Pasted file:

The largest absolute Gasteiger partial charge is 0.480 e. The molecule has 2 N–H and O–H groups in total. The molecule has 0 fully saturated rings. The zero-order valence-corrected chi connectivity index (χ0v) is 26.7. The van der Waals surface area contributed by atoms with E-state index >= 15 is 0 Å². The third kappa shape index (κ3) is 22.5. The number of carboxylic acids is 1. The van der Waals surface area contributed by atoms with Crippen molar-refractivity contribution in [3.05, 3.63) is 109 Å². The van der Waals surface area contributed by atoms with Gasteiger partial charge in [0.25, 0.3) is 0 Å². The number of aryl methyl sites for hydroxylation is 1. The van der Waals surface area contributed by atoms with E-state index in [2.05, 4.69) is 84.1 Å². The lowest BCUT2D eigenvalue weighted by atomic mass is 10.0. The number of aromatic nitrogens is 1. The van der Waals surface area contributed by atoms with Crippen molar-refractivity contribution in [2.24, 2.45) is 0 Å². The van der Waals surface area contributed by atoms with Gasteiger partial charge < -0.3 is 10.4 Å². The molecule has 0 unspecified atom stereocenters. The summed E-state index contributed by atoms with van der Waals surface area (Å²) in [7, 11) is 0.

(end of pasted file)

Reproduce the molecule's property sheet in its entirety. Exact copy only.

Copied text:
The largest absolute Gasteiger partial charge is 0.480 e. The molecule has 2 N–H and O–H groups in total. The molecule has 0 fully saturated rings. The zero-order valence-corrected chi connectivity index (χ0v) is 26.7. The van der Waals surface area contributed by atoms with E-state index >= 15 is 0 Å². The third kappa shape index (κ3) is 22.5. The number of carboxylic acids is 1. The van der Waals surface area contributed by atoms with Crippen molar-refractivity contribution in [3.05, 3.63) is 109 Å². The van der Waals surface area contributed by atoms with Gasteiger partial charge in [0.25, 0.3) is 0 Å². The number of aryl methyl sites for hydroxylation is 1. The van der Waals surface area contributed by atoms with E-state index in [2.05, 4.69) is 84.1 Å². The lowest BCUT2D eigenvalue weighted by atomic mass is 10.0. The number of aromatic nitrogens is 1. The van der Waals surface area contributed by atoms with Crippen molar-refractivity contribution in [2.24, 2.45) is 0 Å². The van der Waals surface area contributed by atoms with Gasteiger partial charge < -0.3 is 10.4 Å². The molecule has 0 unspecified atom stereocenters. The summed E-state index contributed by atoms with van der Waals surface area (Å²) in [7, 11) is 0.